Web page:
Q. I have a problem with my TV. It’s more than five years old so I’m afraid that it may be done. When I turn it on, it will keep going to a blank screen after showing a picture for a few seconds. I’m ready to throw it away and get a new one, but before I do, do you have any suggestions? — Chris, Lancaster, Pennsylvania. 

Chris, this is a very common question, and as you suspect, the problem is often the age of the set. The television is so old and past its peak performance that it can’t even display a picture anymore.

However, before we write your TV’s obituary, let’s give something a try.

Reset the television.

That’s right. Reset it. Like personal computers, which often require resetting, too, today’s Smart TVs and streaming media players include more sophisticated parts and internal workings than the electronics of old. This enables them to perform more elaborate tasks such as streaming video over the Internet, firing off Surround Sound audio, and displaying your family photos transferred from a Bluetooth connection on your smart phone.

But the more complicated machinery also creates a greater likelihood that it will overheat, stall or simply stop working. This is why your Blu-ray player, streaming device, or TV may suddenly freeze in the middle of a movie or even when you are just logging on to a streaming service.

The more technically complex player or television is performing multiple tasks, and sometimes they will essentially interfere with each other, causing the device to stop playing. That’s why resetting can fix the problem. By resetting, you are allowing the player to stop all tasks and start clean, so to speak.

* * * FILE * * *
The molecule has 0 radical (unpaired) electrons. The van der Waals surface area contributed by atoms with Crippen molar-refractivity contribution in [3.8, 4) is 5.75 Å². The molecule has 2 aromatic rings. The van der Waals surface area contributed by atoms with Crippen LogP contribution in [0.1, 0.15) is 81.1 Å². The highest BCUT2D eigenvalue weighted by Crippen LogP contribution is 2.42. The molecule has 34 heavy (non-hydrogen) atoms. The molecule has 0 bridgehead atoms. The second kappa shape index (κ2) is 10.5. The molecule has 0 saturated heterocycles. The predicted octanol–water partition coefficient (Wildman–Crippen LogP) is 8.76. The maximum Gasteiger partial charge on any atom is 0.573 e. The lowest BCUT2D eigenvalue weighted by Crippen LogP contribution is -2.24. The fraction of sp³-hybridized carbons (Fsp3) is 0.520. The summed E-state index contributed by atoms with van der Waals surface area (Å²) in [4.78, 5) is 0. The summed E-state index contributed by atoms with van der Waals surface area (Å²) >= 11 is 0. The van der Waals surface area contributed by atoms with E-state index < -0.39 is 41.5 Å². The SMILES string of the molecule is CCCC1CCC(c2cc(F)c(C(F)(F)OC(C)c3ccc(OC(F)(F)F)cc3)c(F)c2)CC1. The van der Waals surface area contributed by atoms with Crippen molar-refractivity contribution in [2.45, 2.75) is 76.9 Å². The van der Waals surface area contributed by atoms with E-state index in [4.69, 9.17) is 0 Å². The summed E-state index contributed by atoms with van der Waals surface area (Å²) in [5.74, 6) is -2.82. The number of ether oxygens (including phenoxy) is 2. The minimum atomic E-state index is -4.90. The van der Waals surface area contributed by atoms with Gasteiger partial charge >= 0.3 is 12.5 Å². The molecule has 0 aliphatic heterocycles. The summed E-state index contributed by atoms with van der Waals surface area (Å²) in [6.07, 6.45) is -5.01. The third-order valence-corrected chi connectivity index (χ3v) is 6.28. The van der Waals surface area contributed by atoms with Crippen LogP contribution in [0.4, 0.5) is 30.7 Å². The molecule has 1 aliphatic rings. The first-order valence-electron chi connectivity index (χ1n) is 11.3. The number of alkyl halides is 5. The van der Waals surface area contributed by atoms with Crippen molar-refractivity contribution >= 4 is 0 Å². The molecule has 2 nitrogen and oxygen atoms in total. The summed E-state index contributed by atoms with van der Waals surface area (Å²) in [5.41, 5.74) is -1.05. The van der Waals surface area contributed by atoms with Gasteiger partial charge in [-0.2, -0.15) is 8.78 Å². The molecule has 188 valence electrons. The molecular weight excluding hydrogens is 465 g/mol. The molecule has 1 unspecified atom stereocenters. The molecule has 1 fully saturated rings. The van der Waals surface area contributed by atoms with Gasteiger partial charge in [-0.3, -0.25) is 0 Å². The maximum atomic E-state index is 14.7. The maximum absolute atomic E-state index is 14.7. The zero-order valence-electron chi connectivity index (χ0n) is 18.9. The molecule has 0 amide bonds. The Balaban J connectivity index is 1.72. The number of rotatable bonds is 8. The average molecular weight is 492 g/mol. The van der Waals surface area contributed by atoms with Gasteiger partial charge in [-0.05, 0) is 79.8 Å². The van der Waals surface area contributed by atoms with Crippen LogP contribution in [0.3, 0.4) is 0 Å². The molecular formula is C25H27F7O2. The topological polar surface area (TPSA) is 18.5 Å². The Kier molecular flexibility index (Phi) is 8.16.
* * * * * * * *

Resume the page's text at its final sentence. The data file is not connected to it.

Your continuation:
And sometimes, resetting will stop a task that you didn’t even know was operating in the background, such as a system update. By stopping the unnecessary procedure, it enables the device’s primary functions to work more smoothly.

It may sound a bit complicated, but as many have said before, resetting is your friend.

Now, how should you reset? Most technicians will tell you to unplug your device for 15-20 seconds before re-plugging. That often does the job. But if that doesn’t work, try taking out all the plugs and cables that are connected to your TV and/or streaming device and then wait 20 seconds before plugging them back in. Sometimes simply unplugging the device from the electrical outlet isn’t enough to perform a full reset.

(If you are uncertain how to reset your device, consult your manual or call your device’s customer service department. One more tip: If resetting doesn’t work, try returning your device’s settings back to ‘Factory Settings.’)

Resetting can’t fix a television that has a major internal malfunction, such as a defective motherboard. But it should be your first attempt at solving the problem. If it works, it beats bringing the device into the shop for repairs, or throwing it away, doesn’t it?

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Have a question about new TV technologies? Send it to The TV Answer Man at swann@tvpredictions.com. Please include your first name and hometown in your message.

— Phillip Swann